Storm surges and high tides pose a continuing threat to some beachfront homes in Rhode Island. Some owners have already moved their homes to higher locations. Photo courtesy of Rhode Island Coastal Resources Management Council.
The evidence that sea level rise was affecting Rhode Island was not welcome news. As a result of sea level rise, both hurricanes and “nor’easters” will be more damaging, and the flooding effects will be felt farther inland. For instance, storm surge heights will increase as sea level rises resulting in many more properties being damaged or destroyed during a storm—including inland properties that have never before experienced flood damage.
The state’s coastal wetlands are also vulnerable to rapid changes in sea levels. Many of the salt marshes that border the state’s coastline will be inundated, causing significant loss of habitat for fish, shellfish, birds, and other wildlife, and making recreation areas and public spaces more vulnerable to flooding.
There are also concerns about species changes. In Rhode Island, there are projections that the lobster fishery could disappear over the next two decades, and there are already declines in winter flounder populations, which are not due entirely to overfishing, but the warming of the bay waters, Fugate says.
Erosion of sand and soil near this beachfront home exposed components of a septic system that were once buried underground. Photo courtesy of Rhode Island Sea Grant.
Recognizing the need to address sea level rise and its impacts on Rhode Island’s coastal environment, in 2006 a Metro Bay Special Area Management Plan (SAMP) planning group began to look at the state’s vulnerability to coastal hazards and how they might be addressed. SAMPs are federally legislated strategic management tools that coastal managers use when the problems in a distinct area go beyond what can be addressed by existing local, state, and federal policies.
“There was a heightened sense that we need to look at sea level rise and see what the implications were for us,” Fugate says. “We knew that all this development would be susceptible to storm damage, and we wanted to get ahead of the curve on that before we were dealing with an after-the-fact issue.”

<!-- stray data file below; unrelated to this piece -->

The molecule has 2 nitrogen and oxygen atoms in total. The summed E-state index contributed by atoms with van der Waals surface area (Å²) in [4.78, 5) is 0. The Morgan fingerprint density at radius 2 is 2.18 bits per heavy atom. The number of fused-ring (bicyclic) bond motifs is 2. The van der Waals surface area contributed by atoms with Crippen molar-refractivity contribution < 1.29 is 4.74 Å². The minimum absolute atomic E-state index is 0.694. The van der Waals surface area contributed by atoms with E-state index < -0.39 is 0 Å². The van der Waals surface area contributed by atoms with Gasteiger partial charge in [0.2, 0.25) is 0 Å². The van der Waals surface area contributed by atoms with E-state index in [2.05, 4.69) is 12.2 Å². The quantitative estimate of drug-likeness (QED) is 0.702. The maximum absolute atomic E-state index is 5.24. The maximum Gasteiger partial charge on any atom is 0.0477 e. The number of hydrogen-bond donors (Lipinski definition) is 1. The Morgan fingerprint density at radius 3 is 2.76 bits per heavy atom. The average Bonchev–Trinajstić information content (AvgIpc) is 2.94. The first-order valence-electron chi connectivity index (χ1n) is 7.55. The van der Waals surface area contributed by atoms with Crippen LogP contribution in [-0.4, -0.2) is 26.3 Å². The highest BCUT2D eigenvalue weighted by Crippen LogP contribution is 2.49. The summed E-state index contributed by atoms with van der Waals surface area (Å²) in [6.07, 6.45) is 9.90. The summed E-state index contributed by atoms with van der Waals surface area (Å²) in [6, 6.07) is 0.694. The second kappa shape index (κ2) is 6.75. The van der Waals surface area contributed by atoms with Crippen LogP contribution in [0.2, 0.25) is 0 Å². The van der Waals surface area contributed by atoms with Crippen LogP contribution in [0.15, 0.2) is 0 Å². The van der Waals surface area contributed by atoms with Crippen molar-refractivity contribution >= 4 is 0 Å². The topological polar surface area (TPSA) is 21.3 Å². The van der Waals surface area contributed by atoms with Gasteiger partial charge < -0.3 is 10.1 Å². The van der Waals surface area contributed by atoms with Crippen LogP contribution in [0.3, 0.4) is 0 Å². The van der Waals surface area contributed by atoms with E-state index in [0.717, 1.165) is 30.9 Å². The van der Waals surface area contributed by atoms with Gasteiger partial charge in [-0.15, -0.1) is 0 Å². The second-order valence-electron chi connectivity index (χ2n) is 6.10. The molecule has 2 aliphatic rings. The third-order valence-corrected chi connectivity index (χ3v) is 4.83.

Rocks and boulders placed along the shore act as a revetment, or barricade, to protect shorefront property. Seawater overtopped this Rhode Island revetment during a storm, eroding the beach and damaging the fence. Photo courtesy of Rhode Island Coastal Resources Management Council.
At the same time the SAMP planning group was looking into the causes of the recurring waterfront park flooding and determining that the culprit was sea level rise, a state legislative committee was looking at potential hurricane impacts and the concerns of the insurance companies regarding building codes. “We don’t get hurricanes that often, but this was post-Katrina,” Sea Grant’s Rubinoff relates. “The whole state of Rhode Island is in the coastal zone, so we looked at this as a potential window for designing and implementing new policy.”
When it became clear that sea level rise resulting from climate change would worsen the impacts of future storms on coastal resources, the coastal council and Rhode Island Sea Grant worked with the legislature to amend the state building code to explicitly address sea level rise and climate change.
In December 2006, the Rhode Island legislature passed a law authorizing the council to “develop and adopt policies and regulations necessary to manage the coastal resources of the state and protect life and property from coastal hazards resulting from projected sea level rise and probable increased frequency and intensity of coastal storms due to climate change.” The council was also authorized to collaborate with the state building commissioner to gather information and adopt freeboard calculations, which is the elevation of structures above the base flood level.